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Circle Helps Families Redefine Internet Use

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Recently, I downloaded the Kindle FreeTime app for my Kindle Fire. It allows my boys to essentially have their own Kindles within my Kindle, complete with parent controls and set time limits on games, books, and apps.

It’s worked beautifully. The boys are slowly getting acquainted with technology, but I don’t have to worry about them racking up Angry Birds charges by accidentally clicking through to the Internet. And the time limits I’ve already programmed in keep us from fighting over when Kindle time is done.

This is great for my kids now, but how am I going to help them manage that time as they get older? And, frankly, my husband and I need a little control over our devices, too. With our jobs, it’s really easy to get sucked into social media, emails, and texts, even during our limited family time.

It’s one of those problems I have, but I didn’t really realize I had it until I got an email explaining Circle. All at one time, I was made aware of the problem AND the solution. I love that.

Circle works as a kind of middleman between the home router and the different devices used by family members. Through an iOS app, the administrator can manage everything from how long someone can use social media to which category of websites kids are allowed to access. There is also a “pause” mode, ensuring a device-free dinner or family time.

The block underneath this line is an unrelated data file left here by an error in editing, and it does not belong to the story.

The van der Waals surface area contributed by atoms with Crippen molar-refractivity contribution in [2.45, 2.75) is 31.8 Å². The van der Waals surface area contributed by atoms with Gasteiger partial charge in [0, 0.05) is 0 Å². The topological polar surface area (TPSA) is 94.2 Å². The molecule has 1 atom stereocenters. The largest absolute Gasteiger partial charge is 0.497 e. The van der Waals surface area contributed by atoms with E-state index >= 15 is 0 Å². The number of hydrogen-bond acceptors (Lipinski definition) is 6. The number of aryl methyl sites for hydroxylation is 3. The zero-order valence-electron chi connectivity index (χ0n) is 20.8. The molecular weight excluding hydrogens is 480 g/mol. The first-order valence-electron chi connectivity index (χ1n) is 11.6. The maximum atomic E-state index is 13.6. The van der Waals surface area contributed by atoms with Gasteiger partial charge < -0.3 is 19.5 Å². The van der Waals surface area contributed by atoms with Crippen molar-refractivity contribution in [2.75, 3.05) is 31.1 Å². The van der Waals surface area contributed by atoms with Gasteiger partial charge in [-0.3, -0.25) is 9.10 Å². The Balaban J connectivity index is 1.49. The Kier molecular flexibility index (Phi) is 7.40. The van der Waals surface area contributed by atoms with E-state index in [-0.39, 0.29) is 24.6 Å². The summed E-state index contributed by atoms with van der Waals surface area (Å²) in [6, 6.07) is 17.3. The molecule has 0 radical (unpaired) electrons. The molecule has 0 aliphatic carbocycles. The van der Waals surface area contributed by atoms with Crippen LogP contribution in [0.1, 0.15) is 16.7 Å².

I know what you’re thinking. “My kids can figure out how disable that in 2 seconds flat.”

The team at Circle has thought of that. The device has no off button, so it can’t be turned off. If it is unplugged from the wall, it continues to run on the internal battery. When that battery starts to die, the administrator receives a notification on his or her cell phone. For now, that’s as failsafe as it gets.

Using Circle in the home can ensure that everyone is learning to manage their online time responsibly, adults as well as children.

“As a parent, we have an obligation to learn how to live with technology and help our children explore the internet in a balanced, safe and smart way,” said Circle founder and CMO, Crystal Wiley in a statement. “Circle empowers me to stay on top of and effectively examine my household’s internet habits, and provides tools to improve our family’s online experience.”

Taking a page from Apple’s playbook, the team at Circle has made the device simple and beautiful. The tiny box will fit into the décor of any home, without all the wires and black boxes we typically associate with technology.

Circle recently announced a new Kickstarter campaign, aimed at raising the money they need to bring the product fully to market in 2014. As of publication, they were at X of their $250,000. If you’re like me and thinking, “Hey, I didn’t realize I need that, but I do!” head over and pledge a few dollars.

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